Prevention & treatment of occipital neuralgia

Updated July 19, 2017

Occipital neuralgia is a particular kind of headache. Its characteristics include pain in the upper neck, the back of the head, behind the ears and usually on one side of the head. The scalp might be tender to the touch; there may be pain behind the eyes and forehead; and the headaches may cause light sensitivity. The pain is piercing, throbbing, or like electrical shocks. The symptoms usually start in the neck and move up into the head and scalp. Treatment consists of controlling or alleviating the pain.


The chief preventive measure in the treatment of occipital neuralgia is antidepressant therapy. The use of antidepressants is a main treatment in the prevention of several types of headaches, including occipital neuralgia, according to the neurology information clearinghouse Sarasota Neurology. The use of antidepressants in this way has no relationship to depression.

Non-surgical Treatments

Headaches caused by occipital neuralgia do not respond to the same therapies as some other headaches, such as migraines or sinus headaches. There are non-surgical, conservative treatments that have been shown to be effective in diminishing occipital neuralgia pain or alleviating it altogether. These include the application of heat, physical therapy, massage, rest, anti-inflammatory medications, muscle relaxants and anticonvulsant medications. In cases of extreme pain, antidepressants have shown some efficacy, as well.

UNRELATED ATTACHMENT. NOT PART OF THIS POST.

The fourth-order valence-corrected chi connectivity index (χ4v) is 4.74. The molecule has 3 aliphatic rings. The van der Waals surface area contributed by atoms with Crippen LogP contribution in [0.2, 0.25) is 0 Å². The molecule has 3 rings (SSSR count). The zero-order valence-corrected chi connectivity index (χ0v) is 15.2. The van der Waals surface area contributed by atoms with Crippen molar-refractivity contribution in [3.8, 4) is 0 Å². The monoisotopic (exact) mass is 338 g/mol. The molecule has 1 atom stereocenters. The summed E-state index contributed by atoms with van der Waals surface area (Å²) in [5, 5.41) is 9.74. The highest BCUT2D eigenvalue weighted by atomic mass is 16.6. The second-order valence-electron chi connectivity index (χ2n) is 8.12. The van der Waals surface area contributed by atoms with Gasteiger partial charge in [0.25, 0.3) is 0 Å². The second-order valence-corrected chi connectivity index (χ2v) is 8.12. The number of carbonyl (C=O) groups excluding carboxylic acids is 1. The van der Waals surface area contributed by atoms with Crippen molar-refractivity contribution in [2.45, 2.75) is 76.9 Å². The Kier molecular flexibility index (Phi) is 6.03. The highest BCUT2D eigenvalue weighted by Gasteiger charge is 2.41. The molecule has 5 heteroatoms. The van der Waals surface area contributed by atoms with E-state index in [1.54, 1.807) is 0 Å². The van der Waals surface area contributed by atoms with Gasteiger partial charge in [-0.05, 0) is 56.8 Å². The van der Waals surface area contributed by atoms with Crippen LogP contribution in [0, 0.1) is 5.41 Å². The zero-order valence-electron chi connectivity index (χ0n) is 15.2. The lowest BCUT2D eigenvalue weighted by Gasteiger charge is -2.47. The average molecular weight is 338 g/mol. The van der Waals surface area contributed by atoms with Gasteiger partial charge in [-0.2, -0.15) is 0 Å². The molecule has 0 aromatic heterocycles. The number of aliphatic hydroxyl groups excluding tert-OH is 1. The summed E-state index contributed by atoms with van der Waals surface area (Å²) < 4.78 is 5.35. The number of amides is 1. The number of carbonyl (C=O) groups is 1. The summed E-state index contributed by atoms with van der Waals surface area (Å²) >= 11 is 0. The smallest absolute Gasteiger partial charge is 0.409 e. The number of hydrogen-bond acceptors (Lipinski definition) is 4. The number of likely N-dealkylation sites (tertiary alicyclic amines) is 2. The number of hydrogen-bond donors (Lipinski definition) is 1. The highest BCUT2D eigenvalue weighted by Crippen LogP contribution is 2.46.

Another non-surgical treatment involves percutaneous nerve blocks applied to either the occipital nerves or the C2 and/or C3 ganglion nerves. The nerve blocks not only help relieve pain symptoms, but are also useful in diagnosing conditions causing the pain. If the blocks are done with steroids repeatedly, considerable risks can be involved. The patient and doctor should discuss these in detail.

Surgical Treatments

When non-surgical treatment is not effective and the pain of occipital neuralgia is chronic, one of two types of surgery might be an option. The patient and attending physicians should weigh the risks and benefits of the surgery to see if such a procedure is in the patient's best interest.

Microvascular decompression surgery exposes the occipital nerves and the vessels around them. The vessels are moved away from the nerves, and this may result in less pressure on the nerves so they can function more normally, rather than sending pain signals to the patient's brain.

Occipital nerve stimulation is another surgical procedure to treat occipital neuralgia. The pain from the headaches occurs in the areas near the path of the occipital nerves. Insulated wires attached to a neurostimulator are inserted under the skin. The wires send electrical pulses that can block the pain messages from being sent to the brain. This procedure is less invasive than decompression and does not damage the nerves or the areas around them.

Cite this Article A tool to create a citation to reference this article Cite this Article

About the Author

Susan Presley has worked in health care journalism since 2007, and has been published in the American Journal of Nursing and other academic periodicals. She received her Bachelor of Arts from Truman State University and a Master of Divinity degree from Louisville Presbyterian Theological Seminary.